It was the Saturday following Thanksgiving, after the frantic holiday preparations, massive feasts, food coma, and black Friday craziness had passed. It was also time to hit the music venues for a night of kickin’ back and actually enjoying time with family and friends. This particular night, the Chris Robinson Brotherhood was gracing the stage at Neumos. Chris Robinson, the frontman for The Black Crowes (currently on an indefinite hiatus), has chosen to venture into a soulfully psychadelic project that has proven to be quite an ingenious move.
This past year, the CR Brotherhood recorded two albums (at the same time) and released them within three months of each other: “Big Moon Ritual” released in June and “The Magic Door” released in September. This band has more than enough original material to pull from; however, they are known for their large amount of cover songs. Their adoring fans (the word is not used lightly here) of all ages appreciate this as well as their constant impromptu jam sessions, ever-changing set list, lack of an opening band, no between song dialogue and so much incense smoke filling the air it makes you feel like you’re in the middle of a burning ashram.
Their raw, grassroots sets are a nod to the 60s and 70s bluesy rock with a hint of country. Robinson refers to the band as a farm-to-table psychedelic band. It’s obvious that this project isn’t about making money. It’s not a commercial endeavor. It’s purely creative, and it’s clear that they want to paint a picture for the audience; they want to bring about an exploration of the limits to one’s own imagination. It’s a trip, an experience, even completely sober as I was. The fact that they don’t talk between songs allows the listener to smoothly transition from one mental scene to another. It is brilliantly concocted. Not to mention, Robinson’s gravelly and nostalgic voice has been a favorite of mine since I first discovered The Black Crowes. It was back in my high school days when my older brother would play their CD in his pick up truck cruising down the streets with the windows down and hot air hugging our skin.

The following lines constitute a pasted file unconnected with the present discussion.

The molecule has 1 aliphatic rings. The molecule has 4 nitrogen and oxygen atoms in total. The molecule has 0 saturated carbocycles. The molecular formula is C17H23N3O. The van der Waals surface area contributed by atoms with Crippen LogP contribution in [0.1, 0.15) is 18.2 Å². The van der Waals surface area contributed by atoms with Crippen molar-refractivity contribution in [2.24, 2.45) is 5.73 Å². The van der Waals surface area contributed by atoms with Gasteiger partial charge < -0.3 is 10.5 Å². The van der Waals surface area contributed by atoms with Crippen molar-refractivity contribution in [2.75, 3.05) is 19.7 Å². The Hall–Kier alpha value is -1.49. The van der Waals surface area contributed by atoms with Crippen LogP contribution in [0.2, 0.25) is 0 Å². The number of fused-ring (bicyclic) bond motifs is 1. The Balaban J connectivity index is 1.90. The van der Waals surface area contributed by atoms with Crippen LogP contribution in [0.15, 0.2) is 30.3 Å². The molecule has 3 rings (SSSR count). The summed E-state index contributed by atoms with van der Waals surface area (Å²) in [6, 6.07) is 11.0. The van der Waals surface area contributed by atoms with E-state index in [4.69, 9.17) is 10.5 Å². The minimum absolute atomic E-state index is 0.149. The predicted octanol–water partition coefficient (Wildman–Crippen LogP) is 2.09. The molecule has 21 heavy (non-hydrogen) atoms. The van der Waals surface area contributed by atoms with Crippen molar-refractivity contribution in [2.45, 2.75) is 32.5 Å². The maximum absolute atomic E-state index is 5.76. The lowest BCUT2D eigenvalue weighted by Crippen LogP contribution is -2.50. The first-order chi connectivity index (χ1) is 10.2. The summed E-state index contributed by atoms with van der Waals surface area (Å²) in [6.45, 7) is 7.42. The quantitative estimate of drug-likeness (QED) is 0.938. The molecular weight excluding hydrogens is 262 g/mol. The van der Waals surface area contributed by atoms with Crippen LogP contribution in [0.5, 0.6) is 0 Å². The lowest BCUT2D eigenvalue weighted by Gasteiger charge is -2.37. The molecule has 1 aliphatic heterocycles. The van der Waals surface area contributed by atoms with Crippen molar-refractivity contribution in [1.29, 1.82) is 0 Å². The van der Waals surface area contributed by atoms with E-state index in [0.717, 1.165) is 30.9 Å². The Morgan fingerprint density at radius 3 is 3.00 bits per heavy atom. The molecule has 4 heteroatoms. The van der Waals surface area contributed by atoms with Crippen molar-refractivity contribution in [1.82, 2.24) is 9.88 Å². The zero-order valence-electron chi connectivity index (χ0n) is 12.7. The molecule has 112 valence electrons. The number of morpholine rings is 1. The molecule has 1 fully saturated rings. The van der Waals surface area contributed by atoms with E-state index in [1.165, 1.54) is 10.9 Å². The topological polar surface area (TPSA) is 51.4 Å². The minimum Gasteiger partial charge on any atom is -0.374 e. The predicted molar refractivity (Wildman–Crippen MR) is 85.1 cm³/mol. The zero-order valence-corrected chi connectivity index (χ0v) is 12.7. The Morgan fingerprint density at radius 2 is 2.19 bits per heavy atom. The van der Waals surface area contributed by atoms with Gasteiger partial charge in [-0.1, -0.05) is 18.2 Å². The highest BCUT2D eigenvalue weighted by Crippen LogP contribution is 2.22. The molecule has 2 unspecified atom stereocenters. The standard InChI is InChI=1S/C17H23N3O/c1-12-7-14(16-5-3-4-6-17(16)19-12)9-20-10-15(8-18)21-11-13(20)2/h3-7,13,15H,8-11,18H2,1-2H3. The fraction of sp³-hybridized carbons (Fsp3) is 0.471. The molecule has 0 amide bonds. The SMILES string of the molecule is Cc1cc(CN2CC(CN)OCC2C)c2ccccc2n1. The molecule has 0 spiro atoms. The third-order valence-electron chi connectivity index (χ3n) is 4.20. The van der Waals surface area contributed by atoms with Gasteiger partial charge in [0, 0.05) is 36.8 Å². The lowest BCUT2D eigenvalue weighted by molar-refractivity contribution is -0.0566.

Here’s one of the true crowd-pleasers, “Rosalee”…
The Neumos appearance being their 199th show as a band, you wouldn’t guess that they reached this milestone in just over a year; that is, if you condense the months they were actually touring. They discussed this with me after the show in the greenroom and recalled that even though their performances began in March of 2011, they had a break early on that year and took a few months off over the holidays.
At one point nearing the end of the show, a brawl started up in the sea of people, and Robinson’s reaction was the first real sign to me that he knew we were there. The tour manager and security guard were so quick to respond that before Chris could even stop playing the guitar and point to the drunken instigator (aka jackass), they were already escorting him out of the venue while the crowd cheered. I didn’t even realize it until then, but the majority of the time I felt like a fly on the wall, watching the guys sitting in their living room, lights down low, taking some sort of psychedelic drug and having a continuous three hour jam session with no one talking. It felt intimate with the way they created an open space for us to join them on their musical and spiritual adventure without verbally inviting us to come along. Their music is not for everyone, but for those who get it…they really get it. They close their eyes and experience the music on a cosmic level.